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Originally published Friday, August 8, 2008 at 12:00 AM

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Huskies Football | The heat is on at tailback position

One of the selling points Washington coaches used to convince Terrance Dailey to sign with the Huskies last February was the lure of immediate playing time, thanks to a relatively shallow pool of talent at the time.

Seattle Times staff reporter

One of the selling points Washington coaches used to convince Terrance Dailey to sign with the Huskies last February was the lure of immediate playing time, thanks to a relatively shallow pool of talent at the time.

"That's honestly what I was thinking," said Dailey, a standout at Vacaville High in California.

But suddenly, a UW backfield that was often as easy to count as 1-2-3 the past few years is nearing double digits, turning it into one of the most competitive spots on the team.

With the move this week of Chris Polk from the receiver spot he primarily played last spring to running back, the Huskies now have seven scholarship tailbacks.

"I thought I was going to have to work hard," Dailey said. "But now I'm going to have to work even harder. There's a lot of competition coming in this year."

Indeed, Dailey is one of four true freshmen at the spot, including Polk, who arrived last winter and participated in spring ball. They join three who came in last year — sophomore Brandon Johnson and redshirt freshmen Brandon Yakaboski and Willie Griffin.

Coaches say they will take the next week or so to sort it out, most notably, determining whether Polk will stay at tailback or move back to a hybrid receiver/running back role at slotback, and whether the numbers might mean that freshman Johri Fogerson of O'Dea High might be better used as a safety.

"I think in another seven to 10 days we'll have a better idea of where we are going, for sure," said first-year running backs coach Steve Gervais, formerly the coach at Skyline High. "The other kids are definitely running backs, but Johri has the ability to go either way."

Fogerson says he'd like to stay at running back and for now, UW coaches say a move hasn't been discussed.

But at some point, choices will have to be made. And while the Huskies are just four days into camp, the coaches make it sound as if they will be presented with the happy choice of having to pick between steak or lobster.

"They are a pretty talented group," said offensive coordinator Tim Lappano. "We are in pretty good shape there."

The biggest issue is inexperience. Johnson is the only one to have appeared in a game, gaining 196 yards last season, 121 against California.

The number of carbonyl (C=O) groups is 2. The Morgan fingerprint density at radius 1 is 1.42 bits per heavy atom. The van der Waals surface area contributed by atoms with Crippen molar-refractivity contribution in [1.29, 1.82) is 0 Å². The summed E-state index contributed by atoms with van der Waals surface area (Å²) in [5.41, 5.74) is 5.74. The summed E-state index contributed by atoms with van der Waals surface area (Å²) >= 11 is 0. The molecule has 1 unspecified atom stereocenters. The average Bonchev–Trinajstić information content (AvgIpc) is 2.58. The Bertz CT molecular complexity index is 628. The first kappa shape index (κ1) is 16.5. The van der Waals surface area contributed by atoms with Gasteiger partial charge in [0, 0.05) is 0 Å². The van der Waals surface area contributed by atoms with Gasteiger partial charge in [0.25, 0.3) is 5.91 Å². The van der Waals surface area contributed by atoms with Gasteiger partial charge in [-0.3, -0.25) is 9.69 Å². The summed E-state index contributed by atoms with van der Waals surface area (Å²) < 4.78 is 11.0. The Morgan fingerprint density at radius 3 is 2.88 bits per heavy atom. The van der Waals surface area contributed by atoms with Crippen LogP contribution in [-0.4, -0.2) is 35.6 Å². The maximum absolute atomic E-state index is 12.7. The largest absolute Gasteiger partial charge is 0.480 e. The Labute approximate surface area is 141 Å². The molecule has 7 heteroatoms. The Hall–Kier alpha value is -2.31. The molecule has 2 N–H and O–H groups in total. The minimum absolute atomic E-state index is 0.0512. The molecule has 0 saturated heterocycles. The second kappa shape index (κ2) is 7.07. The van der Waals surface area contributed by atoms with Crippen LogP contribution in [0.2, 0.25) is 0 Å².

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He had surgery in May to repair a torn posterior cruciate ligament and meniscus suffered during the spring, and coach Tyrone Willingham said "he still isn't 100 percent."

Gervais, however, says "he's having a great camp" and Johnson says he's refocused after what he admits was a sometimes rocky offseason. He said the cold weather in Seattle this spring delayed his recovery, and that he also had some tense moments in the classroom before becoming eligible.

"It was my mistake," he said, "and it won't happen again."

Gervais says, "Yakaboski is having a great camp and Willie [Griffin] is going everything we expected of him."

Polk is the wild card. Generally regarded as one of the top running backs on the West Coast last year at East Valley High in Redlands, Calif., he originally committed to USC before changing his mind. He was used primarily at receiver in the spring, but with the Huskies having recruited young talent at that spot, is now being tried in the backfield.

"He's showing some great signs," Gervais said of Polk, who averaged 10.9 yards per carry last season. "We all know he has great speed and quickness and burst and the ability to make plays. We want to get a good look at him in the backfield and see what we really think. It's still early as far as the evaluation of Chris."

Then there are the newcomers — Dailey, Fogerson and David Freeman of Inglewood, Calif.

Freeman was the most lightly-recruited of the trio but has been impressive early on, displaying what Gervais calls "great quickness." Gervais praises Fogerson's athleticism, balance and vision, and says Dailey has the needed speed.

But they can't all play.

"We're going to have to figure it out in the next couple of weeks where to plug them in," Lappano said.

Hasty to Central Washington

One person who could have been in that mix at tailback is J.R. Hasty. But after a troubled career at UW, his scholarship was not renewed with the Huskies this summer, and Thursday it was announced that Hasty will resume his career at Central Washington.

Central is Division II, so Hasty is immediately eligible and has two years of eligibility remaining. He said a few weeks ago he hoped to stay as close to home as possible and didn't want to sit out another year, as would have been necessary had he transferred to a Division I school. His father, James, played two years at Central in the mid-1980s before transferring to Washington State.

Bob Condotta: 206-515-5699 or bcondotta@seattletimes.com

Copyright © 2008 The Seattle Times Company

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